Byline: Miles Socha

PARIS — In a rare and major rite of passage for a French couture house, Emanuel Ungaro is passing the reins for ready-to-wear, diffusion lines and accessories to his 34-year-old creative director, Giambattista Valli. Valli will be the one to take a bow after the Ungaro spring show, which is scheduled for Wednesday at the Carrousel du Louvre. Meanwhile, Ungaro, who is 68, plans to devote himself solely to couture, while keeping a watchful eye on the image of the French house, which just celebrated its 35th birthday.
In an exclusive interview with WWD, a relaxed and wistful Ungaro characterized his big decision as part of a tradition. “I was a pupil myself,” he said. “I was the student of Mr. Balenciaga for six years. I was in love with this kind of knowledge, in love with what I learned, in love with what I did with Mr. Balenciaga.”
Now it’s graduation time for Ungaro’s star pupil, Valli, who joined the house in 1997 and was named creative director in 1998. “It was my personal duty to give to him what I received,” Ungaro said of Valli. “Season after season, he has shown that he understands the spirit of the house. He’s clever; he’s young. And of course, after so many years, he understands the culture of Ungaro. He’s gathered the power and the knowledge.
“Of course, I’ll stay here with him and the whole team, not to control, but to assist. The house still remains unified. The style will stay the same, the culture will stay the same, with an evolution, with renewal and with modernity.”
Ungaro recalled how Valli first came to his attention. He had told his longtime friend Fabio Bellotti, who owns the Italian fabric firm Rainbow, that he was looking for someone to help him run his house. Bellotti proposed Valli, who had been working in Italy for the likes of Capucci, Kenzo and Fendi, and Ungaro asked him to make some sketches of what Ungaro represented to him. “There was something in those sketches that I knew could be cultivated,” the older designer said.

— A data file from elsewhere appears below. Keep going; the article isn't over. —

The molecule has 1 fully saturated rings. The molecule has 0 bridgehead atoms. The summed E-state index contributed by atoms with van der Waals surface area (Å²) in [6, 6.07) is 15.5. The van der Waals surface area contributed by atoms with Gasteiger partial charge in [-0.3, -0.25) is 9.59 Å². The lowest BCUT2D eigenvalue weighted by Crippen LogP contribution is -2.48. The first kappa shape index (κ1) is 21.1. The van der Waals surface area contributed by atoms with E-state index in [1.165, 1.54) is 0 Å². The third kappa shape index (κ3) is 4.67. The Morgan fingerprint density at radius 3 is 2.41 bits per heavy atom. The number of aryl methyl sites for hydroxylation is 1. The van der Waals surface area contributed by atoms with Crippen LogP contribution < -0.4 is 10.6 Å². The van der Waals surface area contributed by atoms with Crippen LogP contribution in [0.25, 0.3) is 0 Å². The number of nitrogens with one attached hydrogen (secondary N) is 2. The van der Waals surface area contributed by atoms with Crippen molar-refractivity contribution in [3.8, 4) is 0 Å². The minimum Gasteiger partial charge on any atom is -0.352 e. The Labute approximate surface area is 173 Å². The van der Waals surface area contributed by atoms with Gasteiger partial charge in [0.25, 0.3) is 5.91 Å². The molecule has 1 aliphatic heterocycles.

In separate interviews on Monday at the Ungaro ateliers on Avenue Montaigne, both Ungaro and Valli repeatedly used the word “natural” to describe the evolution of their working relationship and the analogy of flight to describe the gradual transfer of responsibilities.
“It’s like a bird. When he has wings, he has to get in the air,” Ungaro said.
Meanwhile, Valli praised him for sharing his mastery in the making of dresses and encouraging him to push the boundaries of creativity and craftsmanship. “He flies high, and he wants people to fly beside him,” Valli said.
Passing the design reins to a principal collaborator is a rarity in fashion. Ungaro said that his friend Issey Miyake, who in 1999 put his longtime assistant Naoki Takizawa in charge of his namesake collection, is one of the few designers who has taken this step. With his trendy mullet hairstyle and streetwise clothing, Valli’s image is certainly very different from that of Ungaro, who always wears a white linen lab coat in the atelier. But Ungaro said that they share the same sense of rigor and fantasy and a devotion to the femininity and sensuality that define the house’s style.
“When I arrived [at Ungaro], I was so happy to work for a house with such a strong personality and DNA,” Valli said. “I’ve helped him to translate what was his style. But after four years, it comes out more and more what is my view of Emanuel Ungaro.”
Ungaro credits the young design team Valli heads with energizing the house and spearheading such new ventures as Fever, a sportswear line aimed at the 18-to-30-year-old crowd. “You have to be modern today, to be conscious of what’s happening,” Ungaro said. “There’s a new generation.”